Another reason to Go Dutch
In the Netherlands, drivers are taught to open the car door with their far hand. It’s an indication of how bicycle-centric their culture is; by performing the ‘Dutch reach’ the driver is forced to turn their head and body, so can see if a cyclist is about to pass, therefore avoid opening the door in their path.
Cycling UK have this week called for British drivers to be taught the method. Eight people have been killed and thousands more injured in the last five years because of car doors being thrown open without looking. The Bikeability scheme already educates cyclists to ride wide of car doors – the width of a door and a little bit more – but this would put the onus on drivers, too.
I was doored once; never since have I ridden in the door zone. Yet daily I see cyclists in that danger area. There is a lack of awareness on both sides: cyclists feel safer on the left; drivers expect cyclists to ‘Get out of the way!’. You only have to search the word ‘cyclist’ online to see drivers’ rants about idiots riding in the middle of the road. Stay in a safe position and open yourself up to abuse; bow to pressure and end up riding in a position that could cause you more harm.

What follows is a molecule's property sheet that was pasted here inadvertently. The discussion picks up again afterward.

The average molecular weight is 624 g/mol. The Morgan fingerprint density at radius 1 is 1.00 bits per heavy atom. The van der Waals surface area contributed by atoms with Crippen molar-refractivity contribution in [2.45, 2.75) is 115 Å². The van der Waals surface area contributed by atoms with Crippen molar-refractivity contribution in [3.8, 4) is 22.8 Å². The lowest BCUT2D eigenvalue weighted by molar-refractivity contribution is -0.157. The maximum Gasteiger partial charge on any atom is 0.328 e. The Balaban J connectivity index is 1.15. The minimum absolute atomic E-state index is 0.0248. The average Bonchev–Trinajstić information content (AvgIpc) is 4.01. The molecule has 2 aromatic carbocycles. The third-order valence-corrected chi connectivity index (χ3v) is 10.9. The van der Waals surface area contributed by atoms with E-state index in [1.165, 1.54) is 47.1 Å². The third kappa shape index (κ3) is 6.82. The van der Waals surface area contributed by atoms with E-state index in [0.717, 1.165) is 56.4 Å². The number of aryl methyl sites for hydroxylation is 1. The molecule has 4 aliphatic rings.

In a rare positive exchange with a taxi driver I succeeded in explaining that the reason I was riding wide was so I wouldn’t get hit into his path by an opening car door – “then you’d be having a bad day as well as me.” He looked at me for a moment then replied, “I never thought of that; you’re right, I’m sorry.” The buzz of that apology lasted for days.
But more common is the yelling, the unpleasantness, the frustrating exchanges. There are many solutions: better infrastructure, different laws, a cultural shift. But something that could help right now is education. All road users would benefit from greater understanding of each other. Wouldn’t it be wonderful if a journey by bicycle were part of UK driving lessons? In lieu of that, the ‘Dutch reach’ would be a massive step in the right direction.